How Russian officials are framing Trump’s clash with Vladimir Putin

Brett L. McGurk, the United States envoy to the United Nations, was frank this week when discussing President Vladimir Putin’s next possible step to escalate tensions with the United States.

“It’s very clear to us where his next move would be. It would be a response to what we’ve seen so far,” McGurk said in a speech at the Wilson Center in Washington.

Standing next to McGurk, Igor Konashenkov, the Russian Ministry of Defense’s deputy spokesman, said it was quite clear where the retaliation would come.

“The U.S. side is using an absolutely old-fashioned way of providing preconditions for the further actions of a neighboring state,” Konashenkov said. “The Kremlin naturally feels that it should respond to the Trump administration’s provocations. Russia has considered the best way to do so — and has already done so — and that is to proceed from the position that all measures should be done, without delay, to secure the prevention of further provocative and unprovoked steps by the United States.”

That isn’t an exactly new assertion by a Russian official that the U.S. is behaving provocatively toward Russia. But it’s a way of framing that nation’s strong response to U.S. sanctions against Russia — including new penalties and a possible blockade of a Russian arms exports firm based in St. Petersburg — that Putin has said could lead to an international “quadrilateral dialogue” on nuclear disarmament and regional stability.

Mr. McGurk’s statements on Friday also came amid growing concern about the state of U.S.-Russia relations, and especially about how the U.S. administration can resolve major geopolitical conflicts. Only last week, Secretary of State Mike Pompeo warned that the United States is “deeply concerned about the emerging multipolar world order in which the United States risks being outflanked on our eastern flank by Russia and China.”

The standoff between Russia and the West over Ukraine has unfolded throughout the ongoing U.S. midterm election season, particularly through questions about Russia’s role in the election, and the response by the U.S. and Europe to it, which led to the U.S. imposing new sanctions against Russia in October. As a result, Trump has been criticized for his seemingly inadequate response to Moscow. Polls show that support for Trump among white, working-class men who feel most at risk from an aggressive Russia has dropped since his appointment as the president.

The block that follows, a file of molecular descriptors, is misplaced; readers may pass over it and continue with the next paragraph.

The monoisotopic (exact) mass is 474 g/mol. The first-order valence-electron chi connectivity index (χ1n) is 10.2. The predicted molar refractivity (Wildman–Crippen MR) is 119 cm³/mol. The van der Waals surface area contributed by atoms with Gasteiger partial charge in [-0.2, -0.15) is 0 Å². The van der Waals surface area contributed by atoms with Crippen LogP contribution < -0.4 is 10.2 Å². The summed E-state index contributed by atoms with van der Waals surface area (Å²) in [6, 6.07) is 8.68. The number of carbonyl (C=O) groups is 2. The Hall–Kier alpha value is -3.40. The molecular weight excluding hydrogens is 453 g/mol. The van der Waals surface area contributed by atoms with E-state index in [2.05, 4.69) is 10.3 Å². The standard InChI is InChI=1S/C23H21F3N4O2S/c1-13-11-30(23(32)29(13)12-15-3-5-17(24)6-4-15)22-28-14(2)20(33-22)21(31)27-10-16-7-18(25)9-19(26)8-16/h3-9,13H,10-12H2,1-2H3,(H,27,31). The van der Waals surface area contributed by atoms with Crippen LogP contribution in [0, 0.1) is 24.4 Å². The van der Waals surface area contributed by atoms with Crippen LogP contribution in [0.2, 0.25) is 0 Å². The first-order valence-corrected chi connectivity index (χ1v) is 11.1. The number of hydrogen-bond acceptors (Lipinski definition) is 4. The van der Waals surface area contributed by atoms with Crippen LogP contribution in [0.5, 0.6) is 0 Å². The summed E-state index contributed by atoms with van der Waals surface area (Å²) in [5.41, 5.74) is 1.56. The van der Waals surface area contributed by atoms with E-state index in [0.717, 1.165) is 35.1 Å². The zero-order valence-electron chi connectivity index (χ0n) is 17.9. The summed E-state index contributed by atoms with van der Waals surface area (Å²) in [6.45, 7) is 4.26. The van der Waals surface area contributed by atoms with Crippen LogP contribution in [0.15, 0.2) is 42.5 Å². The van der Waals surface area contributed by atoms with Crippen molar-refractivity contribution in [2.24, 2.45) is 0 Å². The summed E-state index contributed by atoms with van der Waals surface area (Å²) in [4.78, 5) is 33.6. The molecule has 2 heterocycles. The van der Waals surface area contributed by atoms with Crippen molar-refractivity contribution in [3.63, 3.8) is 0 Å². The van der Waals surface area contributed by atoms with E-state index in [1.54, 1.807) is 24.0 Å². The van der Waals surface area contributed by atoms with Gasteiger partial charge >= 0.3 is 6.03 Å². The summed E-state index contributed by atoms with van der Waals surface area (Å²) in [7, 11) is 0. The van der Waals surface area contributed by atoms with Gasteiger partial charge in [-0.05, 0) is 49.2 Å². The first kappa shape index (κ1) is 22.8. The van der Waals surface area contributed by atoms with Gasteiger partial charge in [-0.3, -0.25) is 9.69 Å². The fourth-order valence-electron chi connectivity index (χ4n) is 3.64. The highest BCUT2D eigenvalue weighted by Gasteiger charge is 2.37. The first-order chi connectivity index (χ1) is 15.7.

“The White House has only recently come to understand that driving a wedge between Russia and the United States is a huge problem,” writes Heather Conley, a director at the CSIS Foundation and a former State Department advisor.

McGurk’s speech was intended to highlight the message that the U.S. and Russia can still cooperate, most visibly on efforts to end the Syrian civil war and, just as importantly, address Iran’s ambitions in the region. But the tone sounded grim, even by McGurk’s standards.

“Looking ahead, we can expect that American and Russian interests will always be distinct. But that will mean we must exercise a healthy respect for each other’s views,” McGurk said. “In the age of Trump, it also means that we must oppose protectionism and take advantage of every opening.”

The choice for Russia is stark: invest in reviving relations with the U.S. and improve its image in the international community, or they’ll have less to offer the international community in countering Iranian hegemony and terrorism.

The history of how the U.S. has used economic sanctions to drive countries — in Europe for instance — to support its geopolitical goals is not particularly encouraging. Sanctions of late, such as those imposed on Iran, seem to be a more blunt and blunt instrument than ever before. It’s not clear how other diplomatic tools, including military strikes and economic co-operation, might contain Russian and Iranian ambitions.

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